Don’t confuse ‘Mass Awareness” with “Message Neutrality”.
Much has been made of the great work being done by Ehrenberg Bass in South Australia.
So much so, many marketers are choosing not to segment their markets at all.
A recent conversation with a prospective client highlighted what appears to be a growing mind-set in many Australian marketers.
When asked about market segmentation, and messaging to different customer types, the response was, “We don’t need to target women, we’re ‘Ehrenberg Bass’.”
I think they’re talking horse nuggets.
But I don’t blame Ehrenberg Bass.
To be fair to the team at the institute, they make their case very well.
The thought is simple. Mass awareness is more effective than segmented messaging.
The insight is a cannon over the bows of traditional marketing promises. Customers aren’t loyal to brands. (“72% of people who buy Coke also buy Pepsi.”)
There are a number of Commandments for their growing horde of disciples. Ten, as it turns out. The humility of the institute might suggest these are more golden threads than golden rules. But I’m just guessing.
1: The new metrics are not about differentiation.
2: Most customers don’t see brands as having a difference, or that the difference actually matters.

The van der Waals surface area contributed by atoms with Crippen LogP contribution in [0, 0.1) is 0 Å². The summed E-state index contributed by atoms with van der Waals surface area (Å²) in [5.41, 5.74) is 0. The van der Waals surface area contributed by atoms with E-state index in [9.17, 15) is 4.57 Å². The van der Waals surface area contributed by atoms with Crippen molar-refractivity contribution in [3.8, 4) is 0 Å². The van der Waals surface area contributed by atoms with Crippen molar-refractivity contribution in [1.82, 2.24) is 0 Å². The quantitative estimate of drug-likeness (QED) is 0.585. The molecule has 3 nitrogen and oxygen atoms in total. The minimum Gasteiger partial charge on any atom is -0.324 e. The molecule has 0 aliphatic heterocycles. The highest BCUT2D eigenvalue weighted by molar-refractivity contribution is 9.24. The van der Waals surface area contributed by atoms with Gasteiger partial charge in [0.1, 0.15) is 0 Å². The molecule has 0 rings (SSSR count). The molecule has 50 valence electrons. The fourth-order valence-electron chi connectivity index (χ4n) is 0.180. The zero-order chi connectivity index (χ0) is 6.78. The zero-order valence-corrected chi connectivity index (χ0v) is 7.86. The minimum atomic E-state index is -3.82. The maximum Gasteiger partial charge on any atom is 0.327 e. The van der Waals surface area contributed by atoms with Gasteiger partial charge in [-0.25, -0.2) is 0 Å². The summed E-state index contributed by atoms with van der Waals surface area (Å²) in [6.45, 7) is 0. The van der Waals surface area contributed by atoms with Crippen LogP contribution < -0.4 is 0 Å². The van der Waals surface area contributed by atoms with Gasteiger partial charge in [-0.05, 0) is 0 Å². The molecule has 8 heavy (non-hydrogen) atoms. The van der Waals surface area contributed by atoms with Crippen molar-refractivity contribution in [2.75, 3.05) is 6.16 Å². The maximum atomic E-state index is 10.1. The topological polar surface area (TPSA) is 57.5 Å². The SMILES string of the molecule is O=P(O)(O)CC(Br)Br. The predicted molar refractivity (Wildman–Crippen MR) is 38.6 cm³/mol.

3: The real battle is about salience – being relevant to the customer in some way – and memorability – ensuring the customer remembers your brand at the point of purchase.
4: The real need is to build memory structures.
5: Make the brand easy to like, easy to memorise and easy to recall.
6: Make it easy for the customer to buy you again and again and again.
7: Marketing is, according to the institute, a constant battle for attention. Not love.
8: The key goal is mental and physical availability.
9: If your share of voice is above the market mean, and your offer is competitive, you’re more likely to grow your business.
10: If your share of voice is below the market mean, you’ll struggle.
There you go, marketing manager.
All your thinking has been done.
Go mass. Then go shopping.
However. There is a small fault in this logic.
Not with the findings of The Ehrenberg Bass Institute.
But in the implementation.
To grow brand share, the marketer must spend above the market mean.
If everyone is spending more, the market media spend will increase.
Which means, unless the marketer is spending increasingly more on mass awareness every year, they will be going backwards.
The thinking, to me anyway, is triggering a media arms race.
An increase in media spend, with brands either clearly spelling out the logical superiority of their offer or hitch-hiking on the societal trend of creating a brand with a purpose (“getting Sinek-y”).
And, while this is great news for media companies, and people who like putting pretty pictures next to a manifesto, it dumbs down advertising.
It stops us thinking about how we should connect and essentially says, “Make the logo bigger” – only in a scientific way.
Marketers need to look beyond the science of media and peer into the abyss of people’s emotions.
If you want to use the power of mass awareness, you can’t bland people into submission.
To borrow from Euripides, how can Ehrenberg Bass help you if you don’t help yourself?
Don’t just make the logo bigger. Make the brand take a bigger place in people’s hearts.
But more on that tomorrow.
Thanks for reading.